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Titration POGIL Activity Objectives After complete this activity, students will be able to: 1) Calculate the pH of the solution during any stage of titration. 2) Construct a titration curve . 3) Understand why titration curves have particular shapes 4) Identify the information present in a titration curve Previous knowledge 1) Limiting reagents 2) Weak acid-base equilibria 3) Buffer solutions Consider this The titration curve of weak base with strong acid involves four regions.  Before the addition of strong acid, the solution has only a weak base.  After the addition of some strong acid, but before the equivalence point, some of the weak base has been converted to its conjugate acid. The solution is a buffer.  At the equivalence point, all of the weak base has been converted to its conjugate acid. The solution is a weak acid.  After the equivalence point, the strong acid is in excess. One can ignore the proton form weak acid dissociation. Treat the solution as a strong acid solution. The titration curve of weak acid with strong base involves four regions.  Before the addition of strong base, the solution has only a weak acid.  After the addition of some strong base, but before the equivalence point, some of the weak acid has been converted to its conjugate base. The solution is a buffer.  At the equivalence point, all of the weak acid has been converted to its conjugate base. The solution is a weak base.  After the equivalence point, the strong base is in excess. One can ignore the OH- form weak base hydrolysis. Treat the solution as a strong base solution

Key Question You are titrating 100.0 ml of 0.0500 M ammonia with 0.100 M HCl. Calculate the pH at various stage of titration. Instruction: I. Before performing any calculation, discuss as a group to identify the chemicals involved in the system.  What is ammonia? Is it an acid or base? Strong or weak? Monoprotic or polyprotic?  What is HCl? What reaction will occur between ammonia and HCl? II. Calculating the number of moles of ammonia and HCl. Discuss the following questions as a group.  Compare the amount of ammonia and HCl. Which one is limiting reagent? Which one is in excess?  After the reaction is complete, what species are present in the solution? Is the final solution an acid? A buffer? A base?  After identifying the final species in the end of the reaction, do you know how to calculate the pH of the final solution? III. Calculate the pH of the solution under the following conditions. 1. Before adding any HCl Reaction Initial Change Equilibria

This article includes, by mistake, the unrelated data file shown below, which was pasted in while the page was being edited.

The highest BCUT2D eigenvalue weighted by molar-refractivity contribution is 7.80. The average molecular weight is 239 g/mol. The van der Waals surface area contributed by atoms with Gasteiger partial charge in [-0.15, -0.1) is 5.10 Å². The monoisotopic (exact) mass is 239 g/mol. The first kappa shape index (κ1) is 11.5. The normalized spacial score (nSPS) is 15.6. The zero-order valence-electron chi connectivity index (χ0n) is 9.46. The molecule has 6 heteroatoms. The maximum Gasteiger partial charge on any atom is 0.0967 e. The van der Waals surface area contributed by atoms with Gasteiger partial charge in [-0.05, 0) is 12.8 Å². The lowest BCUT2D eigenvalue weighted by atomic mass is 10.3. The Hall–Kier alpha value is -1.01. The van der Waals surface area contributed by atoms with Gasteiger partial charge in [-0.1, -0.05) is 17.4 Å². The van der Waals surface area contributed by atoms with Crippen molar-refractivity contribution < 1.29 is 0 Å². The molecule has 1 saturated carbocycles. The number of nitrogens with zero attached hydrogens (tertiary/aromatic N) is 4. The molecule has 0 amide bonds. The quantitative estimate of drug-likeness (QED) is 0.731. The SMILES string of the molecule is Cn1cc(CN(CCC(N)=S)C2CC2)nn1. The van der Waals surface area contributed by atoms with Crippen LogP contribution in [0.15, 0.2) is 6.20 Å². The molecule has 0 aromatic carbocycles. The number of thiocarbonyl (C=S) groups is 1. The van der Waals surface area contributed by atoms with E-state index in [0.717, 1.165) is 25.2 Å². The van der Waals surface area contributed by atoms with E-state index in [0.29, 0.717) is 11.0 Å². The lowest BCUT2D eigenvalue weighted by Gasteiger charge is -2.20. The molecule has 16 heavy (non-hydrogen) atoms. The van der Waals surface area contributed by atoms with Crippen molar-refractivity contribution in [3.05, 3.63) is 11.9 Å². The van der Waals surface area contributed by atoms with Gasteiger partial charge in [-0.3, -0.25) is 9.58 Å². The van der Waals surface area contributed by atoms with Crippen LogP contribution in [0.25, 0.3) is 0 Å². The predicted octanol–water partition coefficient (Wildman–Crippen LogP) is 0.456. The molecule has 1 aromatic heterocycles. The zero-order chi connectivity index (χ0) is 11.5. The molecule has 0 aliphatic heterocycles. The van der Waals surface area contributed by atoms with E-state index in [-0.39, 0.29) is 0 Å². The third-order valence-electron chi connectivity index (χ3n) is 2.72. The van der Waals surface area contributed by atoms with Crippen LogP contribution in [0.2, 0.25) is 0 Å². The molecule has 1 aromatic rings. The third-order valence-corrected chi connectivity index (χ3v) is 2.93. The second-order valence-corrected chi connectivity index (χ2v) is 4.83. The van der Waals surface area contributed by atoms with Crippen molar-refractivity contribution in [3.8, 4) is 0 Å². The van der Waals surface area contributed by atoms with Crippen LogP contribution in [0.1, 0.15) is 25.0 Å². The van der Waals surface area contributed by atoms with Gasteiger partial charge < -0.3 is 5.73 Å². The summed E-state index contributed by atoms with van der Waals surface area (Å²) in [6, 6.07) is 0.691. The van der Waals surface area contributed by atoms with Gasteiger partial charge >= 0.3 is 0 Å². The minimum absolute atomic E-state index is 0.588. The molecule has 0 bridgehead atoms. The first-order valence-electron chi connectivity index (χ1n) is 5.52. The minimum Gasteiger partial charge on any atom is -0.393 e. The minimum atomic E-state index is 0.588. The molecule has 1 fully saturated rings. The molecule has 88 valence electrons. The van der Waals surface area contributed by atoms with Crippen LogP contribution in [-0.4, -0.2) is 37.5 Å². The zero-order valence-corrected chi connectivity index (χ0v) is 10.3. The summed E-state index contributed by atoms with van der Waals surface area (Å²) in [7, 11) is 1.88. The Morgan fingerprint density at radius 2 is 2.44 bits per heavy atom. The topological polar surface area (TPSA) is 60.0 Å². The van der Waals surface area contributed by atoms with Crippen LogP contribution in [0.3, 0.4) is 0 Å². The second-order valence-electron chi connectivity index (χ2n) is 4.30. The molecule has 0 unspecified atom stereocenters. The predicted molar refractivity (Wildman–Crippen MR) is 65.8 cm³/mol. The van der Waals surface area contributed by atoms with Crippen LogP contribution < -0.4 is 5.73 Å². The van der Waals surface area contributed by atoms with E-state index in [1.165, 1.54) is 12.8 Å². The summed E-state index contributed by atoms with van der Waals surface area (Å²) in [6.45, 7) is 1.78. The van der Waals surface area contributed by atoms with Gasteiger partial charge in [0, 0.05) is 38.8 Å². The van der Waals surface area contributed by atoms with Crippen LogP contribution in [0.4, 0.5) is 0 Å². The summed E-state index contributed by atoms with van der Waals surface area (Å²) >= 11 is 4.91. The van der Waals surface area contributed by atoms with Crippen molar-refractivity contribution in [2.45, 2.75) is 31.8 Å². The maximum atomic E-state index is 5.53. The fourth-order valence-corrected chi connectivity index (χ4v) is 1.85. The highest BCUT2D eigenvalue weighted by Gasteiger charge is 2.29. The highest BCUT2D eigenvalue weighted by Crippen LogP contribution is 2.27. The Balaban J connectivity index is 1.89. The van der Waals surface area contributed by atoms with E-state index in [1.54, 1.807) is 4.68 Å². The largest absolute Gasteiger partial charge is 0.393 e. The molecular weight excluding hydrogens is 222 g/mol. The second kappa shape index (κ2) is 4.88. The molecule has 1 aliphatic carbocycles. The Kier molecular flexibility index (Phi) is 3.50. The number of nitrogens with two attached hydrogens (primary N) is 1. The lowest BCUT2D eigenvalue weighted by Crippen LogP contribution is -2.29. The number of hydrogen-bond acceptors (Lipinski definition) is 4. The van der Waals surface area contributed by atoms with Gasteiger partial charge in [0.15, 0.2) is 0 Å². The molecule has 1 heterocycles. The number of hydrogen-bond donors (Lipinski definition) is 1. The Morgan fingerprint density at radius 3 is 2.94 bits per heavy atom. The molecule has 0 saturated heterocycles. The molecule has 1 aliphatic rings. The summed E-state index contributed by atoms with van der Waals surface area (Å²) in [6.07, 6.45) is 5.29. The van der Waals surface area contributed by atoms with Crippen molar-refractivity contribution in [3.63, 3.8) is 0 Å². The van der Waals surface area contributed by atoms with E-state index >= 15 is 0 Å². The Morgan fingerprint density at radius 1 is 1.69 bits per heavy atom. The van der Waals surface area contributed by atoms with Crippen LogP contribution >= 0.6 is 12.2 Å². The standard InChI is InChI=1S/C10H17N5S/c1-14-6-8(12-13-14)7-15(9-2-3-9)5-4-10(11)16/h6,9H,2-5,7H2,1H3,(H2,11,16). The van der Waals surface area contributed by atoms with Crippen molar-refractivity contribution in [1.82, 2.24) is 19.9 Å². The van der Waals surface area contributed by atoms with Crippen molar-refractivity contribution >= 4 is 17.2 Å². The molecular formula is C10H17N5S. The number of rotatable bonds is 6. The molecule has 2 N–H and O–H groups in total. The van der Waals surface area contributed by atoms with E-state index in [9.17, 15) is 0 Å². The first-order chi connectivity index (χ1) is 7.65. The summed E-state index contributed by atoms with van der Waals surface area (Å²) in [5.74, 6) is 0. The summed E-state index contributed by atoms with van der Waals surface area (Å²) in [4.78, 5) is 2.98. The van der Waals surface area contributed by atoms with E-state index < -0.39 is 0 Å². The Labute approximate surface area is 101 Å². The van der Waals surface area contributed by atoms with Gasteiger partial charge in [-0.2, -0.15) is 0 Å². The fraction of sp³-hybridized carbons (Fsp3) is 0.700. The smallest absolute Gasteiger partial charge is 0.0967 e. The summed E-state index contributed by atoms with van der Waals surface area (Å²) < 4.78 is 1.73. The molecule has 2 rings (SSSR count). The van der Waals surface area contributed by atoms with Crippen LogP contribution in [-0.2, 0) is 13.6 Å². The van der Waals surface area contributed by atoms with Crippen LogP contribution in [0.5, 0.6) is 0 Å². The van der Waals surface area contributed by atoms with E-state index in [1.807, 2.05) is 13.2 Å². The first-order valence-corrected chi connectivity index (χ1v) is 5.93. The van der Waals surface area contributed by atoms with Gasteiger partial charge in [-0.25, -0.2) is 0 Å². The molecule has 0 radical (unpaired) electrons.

2. After the addition of 10.0 ml of HCl Reaction Initial Change Final

3. After the addition of 25.0 ml HCl Reaction

4. After the addition of 49.5 ml HCl Reaction

5. After the addition of 50.0 ml of HCl

6. After the addition of 50.5 ml HCl

7. After the addition of 60.0 ml HCl

8. After the addition of 75.0 ml HCl

IV. Enter the data in Table 1.1 Volume of HCl added (ml) Calculated pH 0.0 10.0 25. 0 49.5 50.0 50.5 60.0 75.0 V. Use the above data and construct a titration curve (pH verse Volume of titrant).

Draw conclusions: Look at the above titration curve and answer the following questions. 1. What general features does this titration curve have? Which part is the sharpest?

2. At equivalence point (moles of ammonia = moles of HCl), what’s the pH of the solution? Is it basic or acidic? Does it make sense to you?

3. At half way to the equivalence point (V HCl = Vep/2), what’s the relationship between pH and pKa?

4. How do you find out the pKa of an unknown acid from a titration curve?

Applications: 1. A monoprotic base , B, was titrated by a strong acid, HCl. The mass of B is 0.2055 g. a. It took 43.20 ml of 0.04653M HCl solution to reach the equivalence point. What’s the molar mass of this base?

b. At the equivalence point, the pH is 3.26 . Is this base strong or weak?

c. After the addition of 21.60 ml of HCl, the pH is 5.76. What is the pKb value of this base?

2. Calculate the pH of 25.0 ml 0.200 M acetic acid titrated with 0.100 M of KOH solution at the added KOH volume of a) 15.00 ml b) at equivalence point

## Titration POGIL 2015.pdf

After the addition of some strong acid, but before the equivalence point, some of the weak. base has been converted to its conjugate acid. The solution is a buffer ...

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